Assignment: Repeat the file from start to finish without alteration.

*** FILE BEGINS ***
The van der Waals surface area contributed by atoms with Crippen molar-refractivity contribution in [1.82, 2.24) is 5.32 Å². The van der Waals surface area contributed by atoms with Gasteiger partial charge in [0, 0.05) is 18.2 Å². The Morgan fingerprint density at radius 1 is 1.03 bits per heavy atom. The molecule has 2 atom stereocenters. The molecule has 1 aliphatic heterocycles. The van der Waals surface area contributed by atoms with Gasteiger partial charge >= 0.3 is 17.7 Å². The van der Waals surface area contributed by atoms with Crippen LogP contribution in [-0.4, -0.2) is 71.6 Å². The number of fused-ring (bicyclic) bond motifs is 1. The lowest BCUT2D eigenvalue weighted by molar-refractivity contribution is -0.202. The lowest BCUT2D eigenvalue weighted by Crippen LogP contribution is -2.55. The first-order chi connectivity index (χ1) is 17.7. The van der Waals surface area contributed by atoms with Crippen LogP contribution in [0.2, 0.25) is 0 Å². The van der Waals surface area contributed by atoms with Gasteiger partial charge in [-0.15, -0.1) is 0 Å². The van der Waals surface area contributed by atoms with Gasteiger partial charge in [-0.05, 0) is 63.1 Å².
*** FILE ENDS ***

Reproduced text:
The van der Waals surface area contributed by atoms with Crippen molar-refractivity contribution in [1.82, 2.24) is 5.32 Å². The van der Waals surface area contributed by atoms with Gasteiger partial charge in [0, 0.05) is 18.2 Å². The Morgan fingerprint density at radius 1 is 1.03 bits per heavy atom. The molecule has 2 atom stereocenters. The molecule has 1 aliphatic heterocycles. The van der Waals surface area contributed by atoms with Gasteiger partial charge >= 0.3 is 17.7 Å². The van der Waals surface area contributed by atoms with Crippen LogP contribution in [-0.4, -0.2) is 71.6 Å². The number of fused-ring (bicyclic) bond motifs is 1. The lowest BCUT2D eigenvalue weighted by molar-refractivity contribution is -0.202. The lowest BCUT2D eigenvalue weighted by Crippen LogP contribution is -2.55. The first-order chi connectivity index (χ1) is 17.7. The van der Waals surface area contributed by atoms with Crippen LogP contribution in [0.2, 0.25) is 0 Å². The van der Waals surface area contributed by atoms with Gasteiger partial charge in [-0.15, -0.1) is 0 Å². The van der Waals surface area contributed by atoms with Gasteiger partial charge in [-0.05, 0) is 63.1 Å².